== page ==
For a small business, there are more than one thousand ways to die. In Kenya, the surest way for a business to die is to do business with the government.

Most micro and small enterprises do not live to be 5 years old.

Even those that make it to 5 years have a hard time getting to the tenth year. Market forces, wrong team, competition, lack of capital and unfavorable regulations all play a role in sending the businesses to their grave. However, in Kenya, it has turned that the person supposed to protect these businesses most is one of their killers; the government.

Doing business with Kenya's government

Doing business with the government of Kenya is a lucrative venture, sometimes with a markup of up to 1000%.

The government is the single largest employer and spender, thus the lure to trade or do business with the government for most young people is high. Even the government has been encouraging young people to do business with it through the Access to Government Procurement Opportunities.

But that is only where the beautiful story ends.

Most businesses that have tried to do business with the government face major hurdles that are surmountable with some determination. Many young people have gone ahead to register companies because they have seen the business opportunities presented by the government, and now the county governments. But the end result is goods and services being delivered as required, but payment never forthcoming.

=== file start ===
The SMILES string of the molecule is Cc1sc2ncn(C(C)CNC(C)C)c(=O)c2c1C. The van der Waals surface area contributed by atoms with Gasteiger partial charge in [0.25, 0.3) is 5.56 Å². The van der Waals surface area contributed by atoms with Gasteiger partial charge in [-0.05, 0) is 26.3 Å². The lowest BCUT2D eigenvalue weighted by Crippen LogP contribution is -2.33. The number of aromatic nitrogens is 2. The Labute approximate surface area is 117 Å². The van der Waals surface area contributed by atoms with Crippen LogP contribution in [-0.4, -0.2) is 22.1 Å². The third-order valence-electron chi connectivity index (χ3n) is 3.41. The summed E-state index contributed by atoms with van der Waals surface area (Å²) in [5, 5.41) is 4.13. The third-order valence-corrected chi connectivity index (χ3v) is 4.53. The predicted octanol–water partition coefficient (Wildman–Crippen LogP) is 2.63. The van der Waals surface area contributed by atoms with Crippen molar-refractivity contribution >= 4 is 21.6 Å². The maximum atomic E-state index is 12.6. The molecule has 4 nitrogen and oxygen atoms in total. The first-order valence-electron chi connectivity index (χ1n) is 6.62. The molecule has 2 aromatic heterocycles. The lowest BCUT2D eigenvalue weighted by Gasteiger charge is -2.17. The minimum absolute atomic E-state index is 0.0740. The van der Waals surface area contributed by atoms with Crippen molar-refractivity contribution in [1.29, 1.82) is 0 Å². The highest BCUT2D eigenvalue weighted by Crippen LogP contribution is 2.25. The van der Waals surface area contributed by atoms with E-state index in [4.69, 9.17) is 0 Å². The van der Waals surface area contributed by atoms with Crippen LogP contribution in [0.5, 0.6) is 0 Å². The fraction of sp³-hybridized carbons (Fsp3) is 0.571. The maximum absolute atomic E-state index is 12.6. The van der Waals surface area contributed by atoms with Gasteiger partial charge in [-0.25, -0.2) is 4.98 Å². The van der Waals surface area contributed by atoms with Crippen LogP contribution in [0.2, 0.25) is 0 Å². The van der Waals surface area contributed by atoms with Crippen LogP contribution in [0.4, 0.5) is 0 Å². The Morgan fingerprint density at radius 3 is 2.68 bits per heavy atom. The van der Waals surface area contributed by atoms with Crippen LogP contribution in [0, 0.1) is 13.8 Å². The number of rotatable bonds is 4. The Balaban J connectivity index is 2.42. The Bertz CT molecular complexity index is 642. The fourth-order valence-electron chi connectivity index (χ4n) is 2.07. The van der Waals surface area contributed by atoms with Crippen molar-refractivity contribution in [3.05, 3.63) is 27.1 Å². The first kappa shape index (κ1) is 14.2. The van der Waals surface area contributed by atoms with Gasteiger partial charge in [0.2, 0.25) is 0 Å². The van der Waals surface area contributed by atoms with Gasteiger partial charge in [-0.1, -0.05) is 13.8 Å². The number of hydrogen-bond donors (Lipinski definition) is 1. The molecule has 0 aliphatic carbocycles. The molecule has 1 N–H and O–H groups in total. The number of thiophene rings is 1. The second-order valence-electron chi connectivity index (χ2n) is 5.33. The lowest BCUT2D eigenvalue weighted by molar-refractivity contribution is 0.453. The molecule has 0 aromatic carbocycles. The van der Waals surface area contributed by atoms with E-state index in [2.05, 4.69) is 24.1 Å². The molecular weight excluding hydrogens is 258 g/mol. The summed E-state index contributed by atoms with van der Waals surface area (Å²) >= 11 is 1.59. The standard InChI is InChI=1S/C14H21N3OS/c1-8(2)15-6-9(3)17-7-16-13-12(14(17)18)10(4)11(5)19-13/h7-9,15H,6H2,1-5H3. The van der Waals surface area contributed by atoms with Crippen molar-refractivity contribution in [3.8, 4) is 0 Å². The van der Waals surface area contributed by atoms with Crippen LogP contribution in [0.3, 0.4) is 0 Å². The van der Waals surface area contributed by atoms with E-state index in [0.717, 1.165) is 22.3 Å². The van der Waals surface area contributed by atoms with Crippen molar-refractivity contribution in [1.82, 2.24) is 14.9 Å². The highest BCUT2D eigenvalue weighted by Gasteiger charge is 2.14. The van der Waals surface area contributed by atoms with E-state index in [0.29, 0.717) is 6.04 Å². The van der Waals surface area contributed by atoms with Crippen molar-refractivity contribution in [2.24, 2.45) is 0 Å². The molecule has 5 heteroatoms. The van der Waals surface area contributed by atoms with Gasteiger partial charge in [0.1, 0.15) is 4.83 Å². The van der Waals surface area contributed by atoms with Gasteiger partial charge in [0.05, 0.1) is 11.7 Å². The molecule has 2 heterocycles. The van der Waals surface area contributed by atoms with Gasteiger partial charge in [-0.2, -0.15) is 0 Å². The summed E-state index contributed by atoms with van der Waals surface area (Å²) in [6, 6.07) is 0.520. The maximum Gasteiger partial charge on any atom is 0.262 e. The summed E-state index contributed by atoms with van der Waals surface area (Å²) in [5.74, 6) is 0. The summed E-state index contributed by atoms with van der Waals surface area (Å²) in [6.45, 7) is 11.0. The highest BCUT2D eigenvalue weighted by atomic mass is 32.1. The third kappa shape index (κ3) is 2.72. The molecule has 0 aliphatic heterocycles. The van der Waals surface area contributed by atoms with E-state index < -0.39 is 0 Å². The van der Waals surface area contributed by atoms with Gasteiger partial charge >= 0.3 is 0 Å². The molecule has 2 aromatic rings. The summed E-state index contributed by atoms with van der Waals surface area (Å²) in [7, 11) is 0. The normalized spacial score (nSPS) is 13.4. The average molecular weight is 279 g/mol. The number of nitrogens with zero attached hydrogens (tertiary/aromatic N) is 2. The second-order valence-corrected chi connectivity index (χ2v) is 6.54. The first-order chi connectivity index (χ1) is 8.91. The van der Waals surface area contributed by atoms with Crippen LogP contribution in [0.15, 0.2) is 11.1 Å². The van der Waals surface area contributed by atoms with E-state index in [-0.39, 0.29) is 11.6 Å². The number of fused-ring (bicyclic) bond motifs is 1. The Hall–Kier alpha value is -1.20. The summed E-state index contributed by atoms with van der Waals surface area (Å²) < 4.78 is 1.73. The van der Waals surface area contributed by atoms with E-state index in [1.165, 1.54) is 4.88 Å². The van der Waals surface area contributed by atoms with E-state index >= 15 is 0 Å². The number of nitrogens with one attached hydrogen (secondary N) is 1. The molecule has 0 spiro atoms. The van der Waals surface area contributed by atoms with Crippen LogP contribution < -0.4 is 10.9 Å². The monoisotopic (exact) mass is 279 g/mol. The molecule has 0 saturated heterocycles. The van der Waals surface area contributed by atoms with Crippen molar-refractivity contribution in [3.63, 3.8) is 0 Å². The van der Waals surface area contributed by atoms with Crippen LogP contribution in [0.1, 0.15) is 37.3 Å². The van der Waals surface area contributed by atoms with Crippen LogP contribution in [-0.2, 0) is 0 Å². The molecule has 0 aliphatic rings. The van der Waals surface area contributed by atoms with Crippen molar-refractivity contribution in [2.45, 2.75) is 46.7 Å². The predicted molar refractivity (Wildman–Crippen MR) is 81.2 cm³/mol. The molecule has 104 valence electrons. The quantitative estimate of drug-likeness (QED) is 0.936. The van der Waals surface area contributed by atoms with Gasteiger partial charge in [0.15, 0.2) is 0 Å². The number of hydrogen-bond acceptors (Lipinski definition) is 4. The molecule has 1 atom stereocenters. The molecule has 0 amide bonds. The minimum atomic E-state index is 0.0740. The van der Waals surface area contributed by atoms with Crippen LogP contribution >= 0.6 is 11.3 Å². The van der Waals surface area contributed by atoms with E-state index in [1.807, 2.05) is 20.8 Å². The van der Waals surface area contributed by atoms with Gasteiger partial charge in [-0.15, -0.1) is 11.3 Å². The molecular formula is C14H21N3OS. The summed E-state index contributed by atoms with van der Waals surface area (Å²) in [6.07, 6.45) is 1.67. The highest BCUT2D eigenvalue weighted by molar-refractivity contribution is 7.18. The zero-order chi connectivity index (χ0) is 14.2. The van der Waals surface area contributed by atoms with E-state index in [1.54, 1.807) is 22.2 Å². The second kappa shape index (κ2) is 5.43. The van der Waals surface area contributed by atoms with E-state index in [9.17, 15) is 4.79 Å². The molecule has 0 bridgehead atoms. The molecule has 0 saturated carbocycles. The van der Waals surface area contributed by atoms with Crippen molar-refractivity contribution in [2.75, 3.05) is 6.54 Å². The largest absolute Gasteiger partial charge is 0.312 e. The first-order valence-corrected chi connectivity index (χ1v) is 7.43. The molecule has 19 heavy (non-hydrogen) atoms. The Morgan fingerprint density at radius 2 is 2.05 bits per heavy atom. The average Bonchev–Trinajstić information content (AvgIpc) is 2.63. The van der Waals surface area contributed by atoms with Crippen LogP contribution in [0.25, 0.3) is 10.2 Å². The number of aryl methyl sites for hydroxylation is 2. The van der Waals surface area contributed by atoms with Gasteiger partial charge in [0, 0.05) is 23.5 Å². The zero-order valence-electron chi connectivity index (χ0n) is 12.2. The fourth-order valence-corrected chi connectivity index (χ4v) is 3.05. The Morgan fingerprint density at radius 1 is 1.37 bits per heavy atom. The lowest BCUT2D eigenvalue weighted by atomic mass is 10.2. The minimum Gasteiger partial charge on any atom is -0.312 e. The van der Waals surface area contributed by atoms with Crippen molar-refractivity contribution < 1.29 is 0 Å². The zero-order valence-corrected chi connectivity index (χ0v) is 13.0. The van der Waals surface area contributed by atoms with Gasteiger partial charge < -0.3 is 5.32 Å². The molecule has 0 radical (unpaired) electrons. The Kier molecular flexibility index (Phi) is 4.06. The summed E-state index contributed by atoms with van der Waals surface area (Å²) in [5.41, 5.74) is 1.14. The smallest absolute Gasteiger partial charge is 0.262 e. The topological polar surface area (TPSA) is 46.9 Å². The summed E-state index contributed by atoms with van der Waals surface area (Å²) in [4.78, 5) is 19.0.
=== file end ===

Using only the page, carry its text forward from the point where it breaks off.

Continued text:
Late payments

The government is notorious for late payments for goods or services rendered. Businesses in Kenya have had their property auctioned because they have not repaid bank loans they took to finance a government project. Yet the government owes them large amounts of money. When there is a change in government, pending bills become something that is ignored. It is for this reason many legit businesses do not do any business with the government.

Besides the late payments, the process of securing a government tender is tedious, with a lot of paperwork to do and physical documents to deliver. Yet, in most cases, the winner of the tender is usually predetermined using corrupt means, leaving other businesses that participate just wasting their time and resources which could be used for other promising business development.

Why does the government do this to its entrepreneurs?

Why does the government devour its children?

While the system is not designed to kill small businesses, it is the corruption that makes the system a killer. Tenders are paid depending on the number of kickbacks that one is willing to give. If you have nothing to offer, then your pay will take a long. It is corruption that is killing small businesses in Kenya.

If you want to succeed as a small business in Kenya, stay away from the government.

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